Recently John R. Conrad obtained patent U.S. Pat. No. 4,764,394 (University of Wisconsin Alumni Association) for a method and apparatus for implanting three-dimensional materials by achieving implantation from all sides of the target simultaneously. Conrad places the target in a plasma chamber, then applies a high negative potential pulse to the target relative to the walls of the chamber (pulsed target system). The high voltage pulse causes the ions to accelerate into the target over all exposed surfaces. The target may have any of a variety of shapes (FIG. 1).

There are however several difficulties encountered when applying a large, pulsed, negative potential to the target. Because, during the rise time of a pulse, the voltage varies between zero and the maximum potential applied, the energy of individual ions approaching the target varies as a function of time. As a result, the penetration of the ions into the target is spread as a function of time (see FIG. 1B, rise time of pulse). That is, the ions have a broad implant profile. This is undesirable for applications in which a uniform or controlled deposition layer is needed, such as in several oxygen implantation applications.

A second problem with the pulsed target system is that because the plasma source is always on, considerable secondary emission electrons, created when the ions interact with the chamber walls, are introduced into the chamber. This affects the plasma and the total current in the circuit used to apply voltage to the target. (see FIG. 1A) The total current (IT) in that circuit is the sum of the current resulting from the current drawn by the object (Iimpact) and the secondary emission electrons leaving the target (Ie). That is, IT =Iimpact +Ie. As Iimpact increases, the switch needed to control the applied high potential becomes more difficult to design. For a large target, Ie by itself can be large enough to require a specially-designed, expensive electronic switch. A complex circuit is then required, capable of switching a high-current high-voltage power source (FIG. 1C). An improved pulse modulator switch, invented specifically for this application, is disclosed in U.S. Pat. No. 5,212,425, issued May 18, 1993 to D. M. Goebel and J. N. Matossian and assigned to Hughes Aircraft Company. This modulator switch has increased duty factor and power handling capabilities over that used by Conrad. However it would be preferable to eliminate the need for such a complex switch.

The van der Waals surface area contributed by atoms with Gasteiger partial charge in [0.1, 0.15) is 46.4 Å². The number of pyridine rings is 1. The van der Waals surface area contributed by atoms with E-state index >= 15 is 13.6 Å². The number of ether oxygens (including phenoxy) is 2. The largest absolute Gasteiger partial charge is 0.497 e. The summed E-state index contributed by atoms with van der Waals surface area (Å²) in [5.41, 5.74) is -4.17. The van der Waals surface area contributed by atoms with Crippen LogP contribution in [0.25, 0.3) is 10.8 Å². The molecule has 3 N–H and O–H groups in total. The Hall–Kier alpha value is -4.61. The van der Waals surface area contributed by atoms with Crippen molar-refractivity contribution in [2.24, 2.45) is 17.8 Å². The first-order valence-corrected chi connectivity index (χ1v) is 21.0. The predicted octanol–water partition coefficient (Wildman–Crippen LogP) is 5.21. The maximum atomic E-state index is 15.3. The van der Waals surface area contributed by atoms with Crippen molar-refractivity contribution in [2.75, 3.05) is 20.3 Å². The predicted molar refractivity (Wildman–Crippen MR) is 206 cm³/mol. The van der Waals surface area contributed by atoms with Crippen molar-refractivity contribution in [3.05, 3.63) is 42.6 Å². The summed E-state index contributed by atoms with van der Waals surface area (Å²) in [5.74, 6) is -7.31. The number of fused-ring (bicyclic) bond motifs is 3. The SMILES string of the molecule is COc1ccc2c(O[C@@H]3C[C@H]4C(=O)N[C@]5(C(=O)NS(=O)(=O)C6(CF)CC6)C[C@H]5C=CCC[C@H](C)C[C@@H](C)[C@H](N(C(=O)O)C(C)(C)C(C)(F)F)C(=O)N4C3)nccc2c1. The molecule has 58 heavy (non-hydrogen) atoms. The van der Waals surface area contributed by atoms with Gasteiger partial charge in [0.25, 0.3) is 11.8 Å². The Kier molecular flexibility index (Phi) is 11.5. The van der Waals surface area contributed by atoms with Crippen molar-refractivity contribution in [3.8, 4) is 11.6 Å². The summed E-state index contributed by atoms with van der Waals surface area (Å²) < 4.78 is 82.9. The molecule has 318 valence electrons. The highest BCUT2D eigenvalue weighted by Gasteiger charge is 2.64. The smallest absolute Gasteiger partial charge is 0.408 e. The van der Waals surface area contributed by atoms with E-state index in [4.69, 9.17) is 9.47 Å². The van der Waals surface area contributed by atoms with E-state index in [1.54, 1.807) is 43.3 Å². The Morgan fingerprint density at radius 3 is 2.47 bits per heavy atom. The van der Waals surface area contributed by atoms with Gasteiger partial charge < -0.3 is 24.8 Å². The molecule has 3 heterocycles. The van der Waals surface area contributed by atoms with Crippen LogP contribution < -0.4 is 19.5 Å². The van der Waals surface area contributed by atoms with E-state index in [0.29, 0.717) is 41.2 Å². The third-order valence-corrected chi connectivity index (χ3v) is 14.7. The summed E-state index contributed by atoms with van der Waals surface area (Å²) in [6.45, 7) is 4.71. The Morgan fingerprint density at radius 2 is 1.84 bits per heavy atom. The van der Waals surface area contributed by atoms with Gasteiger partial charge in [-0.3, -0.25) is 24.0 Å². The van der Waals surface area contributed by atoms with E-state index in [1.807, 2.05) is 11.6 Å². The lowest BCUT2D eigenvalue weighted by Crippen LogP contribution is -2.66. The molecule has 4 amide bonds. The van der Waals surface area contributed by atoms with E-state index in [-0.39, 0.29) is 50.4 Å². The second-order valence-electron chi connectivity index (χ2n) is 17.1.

Another problem associated with a plasma source that is always on is that heat loading on the target due to plasma bombardment and radiation heating can be high. In U.S. Pat. No. 5,218,179 issued to J. N. Matossian and D. M. Goebel on Jun. 8, 1993 and assigned to Hughes Aircraft Company, it is calculated that using the plasma-production process disclosed in Conrad's patent, as much as 1 W/cm2 of target heating is produced for large-scale targets such as dies and tools used in manufacturing automobiles. In their patent, Matossian and Goebel disclose a novel arrangement for ion source implantation wherein the plasma is generated in a chamber which is separate from, and opens into, an implantation chamber. However, it would be preferable to avoid the need for complex geometries that separate the plasma generation volume from the implantation volume.

Matossian and Goebel, in their patent '179 address yet another difficulty with Conrad's basic plasma-source-ion-implantation technique. In order to obtain high plasma densities, many filaments must be used and heated to temperatures on the order of 2000° C. At this temperature, so much evaporation of the filament material occurs that the target would be coated unless a complicated baffling was constructed. Matossian and Goebel disclose use of a separate plasma generating chamber in which line-of-sight communication between the plasma generating source and the target is minimized, thereby minimizing the transfer of filament material to the target. A clean plasma source would provide a better solution to the problem of filament contamination by evaporation or sputtering.